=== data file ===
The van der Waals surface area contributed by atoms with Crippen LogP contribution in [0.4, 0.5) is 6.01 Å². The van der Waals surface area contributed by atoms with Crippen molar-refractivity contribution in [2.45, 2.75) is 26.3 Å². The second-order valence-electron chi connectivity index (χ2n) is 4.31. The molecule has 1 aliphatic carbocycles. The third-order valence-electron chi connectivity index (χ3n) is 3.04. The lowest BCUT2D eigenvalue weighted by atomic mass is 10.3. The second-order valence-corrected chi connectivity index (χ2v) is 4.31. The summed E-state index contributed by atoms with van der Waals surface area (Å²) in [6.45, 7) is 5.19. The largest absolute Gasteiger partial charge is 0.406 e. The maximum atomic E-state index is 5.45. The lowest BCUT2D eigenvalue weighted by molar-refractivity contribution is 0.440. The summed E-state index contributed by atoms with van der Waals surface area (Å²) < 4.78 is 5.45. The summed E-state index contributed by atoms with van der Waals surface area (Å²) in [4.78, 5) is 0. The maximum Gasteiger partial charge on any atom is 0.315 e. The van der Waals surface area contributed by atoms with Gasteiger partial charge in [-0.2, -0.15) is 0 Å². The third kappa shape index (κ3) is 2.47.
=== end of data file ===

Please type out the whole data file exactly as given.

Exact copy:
The van der Waals surface area contributed by atoms with Crippen LogP contribution in [0.4, 0.5) is 6.01 Å². The van der Waals surface area contributed by atoms with Crippen molar-refractivity contribution in [2.45, 2.75) is 26.3 Å². The second-order valence-electron chi connectivity index (χ2n) is 4.31. The molecule has 1 aliphatic carbocycles. The third-order valence-electron chi connectivity index (χ3n) is 3.04. The lowest BCUT2D eigenvalue weighted by atomic mass is 10.3. The second-order valence-corrected chi connectivity index (χ2v) is 4.31. The summed E-state index contributed by atoms with van der Waals surface area (Å²) in [6.45, 7) is 5.19. The largest absolute Gasteiger partial charge is 0.406 e. The maximum atomic E-state index is 5.45. The lowest BCUT2D eigenvalue weighted by molar-refractivity contribution is 0.440. The summed E-state index contributed by atoms with van der Waals surface area (Å²) < 4.78 is 5.45. The summed E-state index contributed by atoms with van der Waals surface area (Å²) in [4.78, 5) is 0. The maximum Gasteiger partial charge on any atom is 0.315 e. The van der Waals surface area contributed by atoms with Gasteiger partial charge in [-0.2, -0.15) is 0 Å². The third kappa shape index (κ3) is 2.47.